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I love the .NET Framework. I’ve been programming in C# since 2001, I spent much of my free time for a decade building Fiddler on .NET, and I now code in C# for a living. .NET provides a fantastic, highly-productive platform suitable for building a huge range of tools and applications, and as it grows in power and performance, its scope has only grown.
However, there’s one task for which .NET code isn’t suitable: building in-process browser extensions like Toolbars, BHOs, Pluggable Protocols, and ActiveX controls. These COM-based extensibility mechanisms were exposed long before the .NET Framework, and while .NET offers powerful interop with COM, it’s not an appropriate technology to implement browser extensions.
.NET-based browser extensions are responsible for significant performance and reliability problems in the browser. Even now that the .NET Framework version 4 resolved the side-by-side versioning problem, Raymond Chen notes that in-process browser & shell extensions shouldn’t be written in managed code. The Issues Specific to the .NET Framework section of the Guidance for Implementing In-Process Extensions MSDN article explains this topic in further detail.
Of the extension types, Toolbars and BHOs are the most problematic, as they are automatically loaded by every tab upon startup and often perform processing on every page load. The performance impact of such extensions can severely hurt the overall performance of the browser. Managed Pluggable Protocols and ActiveX controls are somewhat less problematic, as they’re only loaded when invoked by web content, but such usage should still be avoided.
Obviously, .NET remains a great choice for out-of-process interaction with browsers (e.g. like Fiddler or applications invoked by Application Protocol url schemes). If necessary, you could even use .NET to do most of the heavy lifting for your BHO or toolbar—just do so by writing a native-code COM extension (using C++, Delphi, etc) that itself uses RPC/named pipes/etc to marshal data to the out-of-process .NET code. That way, the only code running in-process with the browser is native and you avoid loading the framework into the browser process.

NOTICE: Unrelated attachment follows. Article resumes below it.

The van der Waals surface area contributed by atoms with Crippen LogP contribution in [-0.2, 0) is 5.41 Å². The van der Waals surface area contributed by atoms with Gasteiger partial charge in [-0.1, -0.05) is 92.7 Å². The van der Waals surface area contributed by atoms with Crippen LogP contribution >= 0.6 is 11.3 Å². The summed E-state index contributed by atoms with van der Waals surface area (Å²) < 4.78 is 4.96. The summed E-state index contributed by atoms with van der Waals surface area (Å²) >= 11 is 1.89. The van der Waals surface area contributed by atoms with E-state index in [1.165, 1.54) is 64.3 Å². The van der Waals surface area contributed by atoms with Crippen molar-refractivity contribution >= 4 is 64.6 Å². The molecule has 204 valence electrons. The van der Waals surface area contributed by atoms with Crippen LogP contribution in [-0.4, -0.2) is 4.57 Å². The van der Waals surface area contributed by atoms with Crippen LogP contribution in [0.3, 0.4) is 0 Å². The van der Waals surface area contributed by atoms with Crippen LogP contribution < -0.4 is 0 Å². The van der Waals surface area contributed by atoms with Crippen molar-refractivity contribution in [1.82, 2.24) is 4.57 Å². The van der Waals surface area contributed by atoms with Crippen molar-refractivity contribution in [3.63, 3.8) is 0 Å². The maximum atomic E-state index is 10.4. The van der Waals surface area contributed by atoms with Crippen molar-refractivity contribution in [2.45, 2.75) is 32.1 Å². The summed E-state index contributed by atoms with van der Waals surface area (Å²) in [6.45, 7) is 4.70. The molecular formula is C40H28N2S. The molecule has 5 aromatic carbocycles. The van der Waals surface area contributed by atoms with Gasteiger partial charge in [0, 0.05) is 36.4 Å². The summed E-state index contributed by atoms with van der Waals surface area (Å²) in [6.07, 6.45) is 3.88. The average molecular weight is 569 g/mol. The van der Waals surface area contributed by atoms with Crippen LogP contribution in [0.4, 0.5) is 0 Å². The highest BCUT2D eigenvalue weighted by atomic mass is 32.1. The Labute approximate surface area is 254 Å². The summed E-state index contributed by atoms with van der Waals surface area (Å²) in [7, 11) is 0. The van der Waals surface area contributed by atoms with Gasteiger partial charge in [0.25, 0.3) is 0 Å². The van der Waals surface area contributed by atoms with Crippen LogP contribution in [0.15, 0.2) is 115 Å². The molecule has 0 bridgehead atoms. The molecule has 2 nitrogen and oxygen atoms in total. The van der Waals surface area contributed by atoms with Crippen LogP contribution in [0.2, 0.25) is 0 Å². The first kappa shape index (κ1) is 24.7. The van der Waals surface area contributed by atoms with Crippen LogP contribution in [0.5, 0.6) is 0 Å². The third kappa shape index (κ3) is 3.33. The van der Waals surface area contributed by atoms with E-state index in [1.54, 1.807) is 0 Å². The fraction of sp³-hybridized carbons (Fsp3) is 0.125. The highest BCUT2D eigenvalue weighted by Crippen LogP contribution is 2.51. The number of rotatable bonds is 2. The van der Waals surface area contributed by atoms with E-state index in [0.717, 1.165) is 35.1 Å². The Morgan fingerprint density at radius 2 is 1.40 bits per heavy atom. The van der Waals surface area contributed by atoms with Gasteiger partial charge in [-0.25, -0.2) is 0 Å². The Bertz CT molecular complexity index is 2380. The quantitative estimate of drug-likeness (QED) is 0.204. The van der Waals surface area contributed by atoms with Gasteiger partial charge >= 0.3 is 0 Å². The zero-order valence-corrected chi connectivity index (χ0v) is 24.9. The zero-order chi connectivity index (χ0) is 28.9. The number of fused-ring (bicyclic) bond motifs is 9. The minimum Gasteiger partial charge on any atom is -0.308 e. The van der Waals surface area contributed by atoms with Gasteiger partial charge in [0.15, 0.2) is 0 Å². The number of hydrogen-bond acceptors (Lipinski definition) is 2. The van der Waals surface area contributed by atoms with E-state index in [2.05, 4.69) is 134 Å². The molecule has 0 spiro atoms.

Hi Eric -- Just musing out loud here -- but is it possible that the new .NET Native compilation method could help open the door for writing managed browser extensions?
[EricLaw] Great question; I wondered the same when they made their announcement. I think that native compilation alone doesn't resolve much (and could even make things worse due to how the linking works) but it could be an important step along the path of making such extensions practical in the future.
What is funny is that IE once supported .NET UserControls.
[EricLaw] Indeed, .NET UserControls were disabled after it was realized what a nightmare they were. http://blogs.msdn.com/b/ieinternals/archive/2009/10/09/dotnet-usercontrols-do-not-load-in-ie8-internet-zone.aspx
Looks like you are "venting" right here.
When I started read I thought you were announce you are living Microsoft. After I realized I already did.
After I wondered you are living IE forever. Thank's god it's not the case too.
Passed all those freaks I end up with this: Looks like is still very difficult develop IE extensions.
Hello Eric - does this also include using the System.Windows.Forms.WebBrowser class from a WinForm application, since it is a managed wrapper around the ActiveX web browser control used by IE? Thanks.
[EricLaw] No, loading the Web Browser Control into a Managed Process does not suffer from the problems described in this post; only going the other way (loading managed code into an IE process) leads to these problems. However, be aware that Web Browsers present a huge attack surface for bad guys, and your managed desktop application will not run with many of the security protections provided by IE itself (AppContainer/LowIL, Feature Controls, SmartScreen, etc) so you should do anything you can to help ensure that it is only loading trustworthy content.
Could you please name a handful of its compilers?